Kiki Dee - vocals; Freddy Mandel - keyboards; Davey Johnstone - lead guitar, vocals; Dennis Conway - drums; Rob Matosa - bass; Baz Buschel - guitar; Wendy Haas - backing vocals; Brea Howe - backing vocals; Guest - Elton John vocals and piano on "Don't Go Breaking My Heart"
Two years after she came to global prominence, Kiki Dee was recorded in her native U.K. for a BBC radio broadcast. The show was aired later the same year on the King Biscuit Flower Hour, and is special in that it features one of the few times she recorded her #1 hit, "Don't Go Breaking My Heart," live with Elton John, with whom she recorded it with in the studio.
John, who happened to be back in the U.K. on the night this show was recorded, decided the international broadcast was too good of an opportunity to waste. He showed up before the show closer to reprise his duet with Dee on "Don't Go Breaking My Heart," which understandably brought the house down.
This recording features a bevy of material from her first two albums, which were bigger hits in the U.K. and Europe than they were in the U.S. "(You Don't Know) How Glad I Am" is a Gospel-inspired joyous romp, and is followed by "First Thing In The Morning," a catchy pop tune. "Step By Step," "Sugar On The Floor," "In Return," and "Chicago" are among the other highlights of the show, and "I've Got The Music In Me" (which borrows heavily from the Faces' version of "I'm Losing You") is the perfect closer, especially with its repeat vamp at the end.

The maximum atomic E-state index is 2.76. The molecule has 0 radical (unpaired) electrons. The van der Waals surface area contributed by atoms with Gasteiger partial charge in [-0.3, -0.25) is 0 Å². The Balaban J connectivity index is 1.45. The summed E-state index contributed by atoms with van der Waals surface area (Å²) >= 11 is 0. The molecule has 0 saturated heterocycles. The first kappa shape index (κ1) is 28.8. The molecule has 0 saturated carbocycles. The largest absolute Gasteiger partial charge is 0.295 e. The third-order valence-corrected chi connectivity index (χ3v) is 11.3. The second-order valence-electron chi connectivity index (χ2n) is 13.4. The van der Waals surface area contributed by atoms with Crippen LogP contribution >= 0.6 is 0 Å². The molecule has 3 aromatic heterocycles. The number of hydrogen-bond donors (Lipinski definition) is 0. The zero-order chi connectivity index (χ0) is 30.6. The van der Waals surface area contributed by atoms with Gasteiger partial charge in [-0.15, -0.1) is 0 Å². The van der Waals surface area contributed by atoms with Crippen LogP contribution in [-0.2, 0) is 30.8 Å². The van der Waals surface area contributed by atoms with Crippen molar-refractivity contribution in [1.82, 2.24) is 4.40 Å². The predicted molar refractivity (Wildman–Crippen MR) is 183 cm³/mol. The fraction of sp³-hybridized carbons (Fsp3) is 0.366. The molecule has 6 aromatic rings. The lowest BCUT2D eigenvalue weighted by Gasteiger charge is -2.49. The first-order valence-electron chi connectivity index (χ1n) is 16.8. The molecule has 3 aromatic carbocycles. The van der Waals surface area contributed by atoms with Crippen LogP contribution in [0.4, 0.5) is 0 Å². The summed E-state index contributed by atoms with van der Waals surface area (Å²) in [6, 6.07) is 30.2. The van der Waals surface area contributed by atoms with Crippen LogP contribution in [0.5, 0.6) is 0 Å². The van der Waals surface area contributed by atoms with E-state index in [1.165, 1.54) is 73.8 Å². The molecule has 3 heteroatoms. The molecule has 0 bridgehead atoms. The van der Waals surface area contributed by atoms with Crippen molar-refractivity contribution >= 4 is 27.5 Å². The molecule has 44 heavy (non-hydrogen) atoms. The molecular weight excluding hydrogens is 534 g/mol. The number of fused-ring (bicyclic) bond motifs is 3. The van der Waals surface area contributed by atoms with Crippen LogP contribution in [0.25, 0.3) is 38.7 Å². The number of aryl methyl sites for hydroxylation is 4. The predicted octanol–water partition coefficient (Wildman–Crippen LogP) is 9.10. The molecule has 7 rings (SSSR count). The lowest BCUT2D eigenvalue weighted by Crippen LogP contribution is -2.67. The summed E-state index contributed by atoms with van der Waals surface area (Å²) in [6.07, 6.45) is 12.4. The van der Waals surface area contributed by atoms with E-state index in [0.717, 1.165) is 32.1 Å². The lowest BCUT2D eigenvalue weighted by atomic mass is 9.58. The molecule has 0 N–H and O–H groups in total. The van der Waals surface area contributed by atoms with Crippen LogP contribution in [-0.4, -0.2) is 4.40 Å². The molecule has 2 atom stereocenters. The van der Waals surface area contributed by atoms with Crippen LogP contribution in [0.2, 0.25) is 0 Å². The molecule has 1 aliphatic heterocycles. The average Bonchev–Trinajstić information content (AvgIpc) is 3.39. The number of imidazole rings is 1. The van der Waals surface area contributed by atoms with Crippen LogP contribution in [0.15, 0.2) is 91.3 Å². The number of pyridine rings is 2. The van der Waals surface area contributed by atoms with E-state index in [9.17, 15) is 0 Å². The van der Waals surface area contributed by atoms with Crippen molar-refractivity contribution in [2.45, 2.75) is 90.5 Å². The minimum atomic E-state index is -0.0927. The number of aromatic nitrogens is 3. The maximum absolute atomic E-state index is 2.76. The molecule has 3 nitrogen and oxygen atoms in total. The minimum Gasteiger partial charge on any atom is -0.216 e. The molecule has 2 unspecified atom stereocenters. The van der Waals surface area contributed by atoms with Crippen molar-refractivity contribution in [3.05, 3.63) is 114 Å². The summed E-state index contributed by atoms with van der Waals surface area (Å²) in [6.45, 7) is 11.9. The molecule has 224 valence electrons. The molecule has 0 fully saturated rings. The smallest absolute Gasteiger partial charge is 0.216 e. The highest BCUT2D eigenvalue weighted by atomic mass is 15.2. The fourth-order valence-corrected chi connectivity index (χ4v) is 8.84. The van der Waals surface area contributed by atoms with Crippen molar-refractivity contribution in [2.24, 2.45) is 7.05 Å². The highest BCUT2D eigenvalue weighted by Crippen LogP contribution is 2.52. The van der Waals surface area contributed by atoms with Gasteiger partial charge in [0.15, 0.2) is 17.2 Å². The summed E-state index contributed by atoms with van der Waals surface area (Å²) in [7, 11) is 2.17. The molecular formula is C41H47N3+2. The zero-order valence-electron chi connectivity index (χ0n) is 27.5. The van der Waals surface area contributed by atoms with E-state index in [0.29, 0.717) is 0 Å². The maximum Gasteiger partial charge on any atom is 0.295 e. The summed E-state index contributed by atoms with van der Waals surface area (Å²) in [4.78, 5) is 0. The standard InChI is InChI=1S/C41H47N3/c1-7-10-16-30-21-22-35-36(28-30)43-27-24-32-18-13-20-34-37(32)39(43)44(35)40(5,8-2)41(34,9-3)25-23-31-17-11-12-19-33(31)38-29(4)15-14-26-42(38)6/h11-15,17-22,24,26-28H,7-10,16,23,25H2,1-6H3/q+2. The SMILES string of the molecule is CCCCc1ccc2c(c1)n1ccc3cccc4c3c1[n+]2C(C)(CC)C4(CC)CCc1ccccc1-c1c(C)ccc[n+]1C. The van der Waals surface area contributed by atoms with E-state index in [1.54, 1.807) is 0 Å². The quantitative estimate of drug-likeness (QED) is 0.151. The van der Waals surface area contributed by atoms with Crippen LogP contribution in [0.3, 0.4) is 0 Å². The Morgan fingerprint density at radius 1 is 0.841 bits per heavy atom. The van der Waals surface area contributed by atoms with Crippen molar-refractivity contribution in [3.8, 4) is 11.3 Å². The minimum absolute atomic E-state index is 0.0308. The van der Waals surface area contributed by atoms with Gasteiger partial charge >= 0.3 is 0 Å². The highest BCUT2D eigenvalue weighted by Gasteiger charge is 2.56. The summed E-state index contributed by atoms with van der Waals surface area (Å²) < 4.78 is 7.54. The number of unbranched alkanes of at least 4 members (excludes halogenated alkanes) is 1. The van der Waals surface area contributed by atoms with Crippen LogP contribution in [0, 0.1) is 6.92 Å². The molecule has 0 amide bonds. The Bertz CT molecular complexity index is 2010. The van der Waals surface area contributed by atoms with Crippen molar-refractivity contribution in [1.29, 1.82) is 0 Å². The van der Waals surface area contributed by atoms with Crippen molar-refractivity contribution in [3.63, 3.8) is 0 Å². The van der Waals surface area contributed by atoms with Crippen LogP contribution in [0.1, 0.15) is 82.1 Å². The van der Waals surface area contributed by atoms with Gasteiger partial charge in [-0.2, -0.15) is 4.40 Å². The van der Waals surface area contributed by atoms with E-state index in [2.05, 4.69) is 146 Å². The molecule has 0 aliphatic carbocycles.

Kiki Dee was a small figure on the British blue-eyed soul scene during the late 1960s and early 1970s, and even though she was one of the few white acts signed to Motown in Europe, she remained virtually unknown until Elton John decided to sign her to his Rocket Records label in 1974. The result was the electrifying single, "I've Got The Music In Me," which shot straight up the charts on both sides of the Atlantic. Eighteen months later, John would sing a duet with Kiki Dee he wrote called "Don't Go Breaking My Heart." That one shot straight up to #1 position globally, and remains one of John's biggest hits today.
Dee still had a hard time breaking out as a star on her own. She always made good records, but the fact that she used a myriad of different writers, producers, and session musicians over a series of five albums before a distinct identity had been forged with public would hurt her in the end.